Bethany Taylor, a family-service worker with DHS, testified that D.W. was removed on October 7, 2013, after his parents had been arrested for riding in a stolen vehicle and tested positive for cocaine. She explained the case history and stated that the only service that Matlock minimally complied with was the visitation, visiting D.W. only five times out of a possible ten times during her release from incarceration. Matlock refused services, indicating that it did not make sense for her to use the services and then have to go back into incarceration on her criminal charges. Taylor also testified that Matlock admitted to using drugs and could not take care of D.W. Therefore, she opined that it was in the child's best interest to be placed for adoption and for parental rights to be terminated.
Brenda Keith, an adoption specialist with DHS, testified that there was a high potential for D.W. to be adopted, as there were more than 400 matching families on the list. She also opined that because D.W. was young and did not have any major health or developmental delays, those factors were in favor of him being adopted. She explained that it was DHS's policy to consider qualified family members as adoptive parents along with other qualified families.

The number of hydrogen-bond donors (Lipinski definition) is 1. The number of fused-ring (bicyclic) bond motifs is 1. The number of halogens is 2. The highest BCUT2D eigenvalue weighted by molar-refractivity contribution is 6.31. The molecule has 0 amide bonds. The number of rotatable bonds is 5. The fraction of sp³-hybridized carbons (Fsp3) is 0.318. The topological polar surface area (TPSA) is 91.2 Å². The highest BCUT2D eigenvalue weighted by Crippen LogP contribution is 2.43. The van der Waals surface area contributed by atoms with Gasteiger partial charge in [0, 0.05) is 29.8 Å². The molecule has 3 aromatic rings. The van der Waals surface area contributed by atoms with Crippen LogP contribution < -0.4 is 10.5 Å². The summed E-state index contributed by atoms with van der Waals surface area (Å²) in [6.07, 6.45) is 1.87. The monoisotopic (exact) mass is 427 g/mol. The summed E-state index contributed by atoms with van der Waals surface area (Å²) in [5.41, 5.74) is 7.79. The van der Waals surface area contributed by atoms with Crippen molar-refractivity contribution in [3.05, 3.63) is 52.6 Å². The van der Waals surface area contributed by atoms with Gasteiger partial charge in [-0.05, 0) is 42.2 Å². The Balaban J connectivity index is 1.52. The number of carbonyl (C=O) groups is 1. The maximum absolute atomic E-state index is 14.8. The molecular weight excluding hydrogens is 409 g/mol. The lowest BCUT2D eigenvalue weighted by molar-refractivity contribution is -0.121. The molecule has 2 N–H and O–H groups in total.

After the hearing, the trial court filed an order terminating parental rights on August 21, 2014, finding that there was clear and convincing evidence to support termination of Matlock's parental rights on two of the grounds alleged in the petition, specifically (1) that the child had been subjected to aggravated circumstances and (2) that other factors or issues arose subsequent to the filing of the original petition that demonstrate that placement of the juvenile in the custody of either mother or biological father is contrary to the juvenile's health, safety, or welfare, and that despite the offer of appropriate family services, the mother and biological father have manifested an incapacity or indifference to remedying those issues or factors, or rehabilitate their circumstances that prevent the placement of the juvenile in the custody of the parent. Additionally, the trial court found that termination was in the child's best interest, after considering the likelihood that the juvenile will be adopted and the potential harm on the health and safety of the juvenile if returned to the parent. This appeal followed.
In the no-merit brief, appellant's counsel correctly asserts that the only adverse ruling was the termination itself and that there can be no meritorious challenge to the sufficiency of the evidence supporting termination of Matlock's parental rights. A trial court's order terminating parental rights must be based upon findings proved by clear and convincing evidence. Ark. Code Ann. § 9-27-341(b)(3) (Supp. 2013). Clear and convincing evidence is defined as that degree of proof that will produce in the fact finder a firm conviction as to the allegation sought to be